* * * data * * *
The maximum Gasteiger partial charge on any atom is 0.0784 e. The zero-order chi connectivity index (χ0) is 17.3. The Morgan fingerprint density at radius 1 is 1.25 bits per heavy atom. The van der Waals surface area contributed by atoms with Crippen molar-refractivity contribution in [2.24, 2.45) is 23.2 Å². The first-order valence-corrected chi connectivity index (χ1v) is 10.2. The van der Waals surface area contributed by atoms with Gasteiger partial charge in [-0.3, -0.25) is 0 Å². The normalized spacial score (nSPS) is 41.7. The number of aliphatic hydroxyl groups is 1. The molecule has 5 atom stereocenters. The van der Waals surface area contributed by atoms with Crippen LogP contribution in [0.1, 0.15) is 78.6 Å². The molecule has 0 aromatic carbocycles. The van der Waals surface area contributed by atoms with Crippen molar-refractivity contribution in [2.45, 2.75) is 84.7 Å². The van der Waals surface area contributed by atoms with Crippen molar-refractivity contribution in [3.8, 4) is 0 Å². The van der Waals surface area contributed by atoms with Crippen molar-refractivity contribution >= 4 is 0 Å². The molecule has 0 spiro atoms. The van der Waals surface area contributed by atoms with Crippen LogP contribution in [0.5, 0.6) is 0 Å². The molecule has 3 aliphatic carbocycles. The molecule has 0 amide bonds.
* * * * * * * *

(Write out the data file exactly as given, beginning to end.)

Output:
The maximum Gasteiger partial charge on any atom is 0.0784 e. The zero-order chi connectivity index (χ0) is 17.3. The Morgan fingerprint density at radius 1 is 1.25 bits per heavy atom. The van der Waals surface area contributed by atoms with Crippen molar-refractivity contribution in [2.24, 2.45) is 23.2 Å². The first-order valence-corrected chi connectivity index (χ1v) is 10.2. The van der Waals surface area contributed by atoms with Gasteiger partial charge in [-0.3, -0.25) is 0 Å². The normalized spacial score (nSPS) is 41.7. The number of aliphatic hydroxyl groups is 1. The molecule has 5 atom stereocenters. The van der Waals surface area contributed by atoms with Crippen LogP contribution in [0.1, 0.15) is 78.6 Å². The molecule has 0 aromatic carbocycles. The van der Waals surface area contributed by atoms with Crippen molar-refractivity contribution in [2.45, 2.75) is 84.7 Å². The van der Waals surface area contributed by atoms with Crippen molar-refractivity contribution in [3.8, 4) is 0 Å². The van der Waals surface area contributed by atoms with Crippen molar-refractivity contribution >= 4 is 0 Å². The molecule has 0 spiro atoms. The van der Waals surface area contributed by atoms with Crippen LogP contribution in [0.5, 0.6) is 0 Å². The molecule has 3 aliphatic carbocycles. The molecule has 0 amide bonds.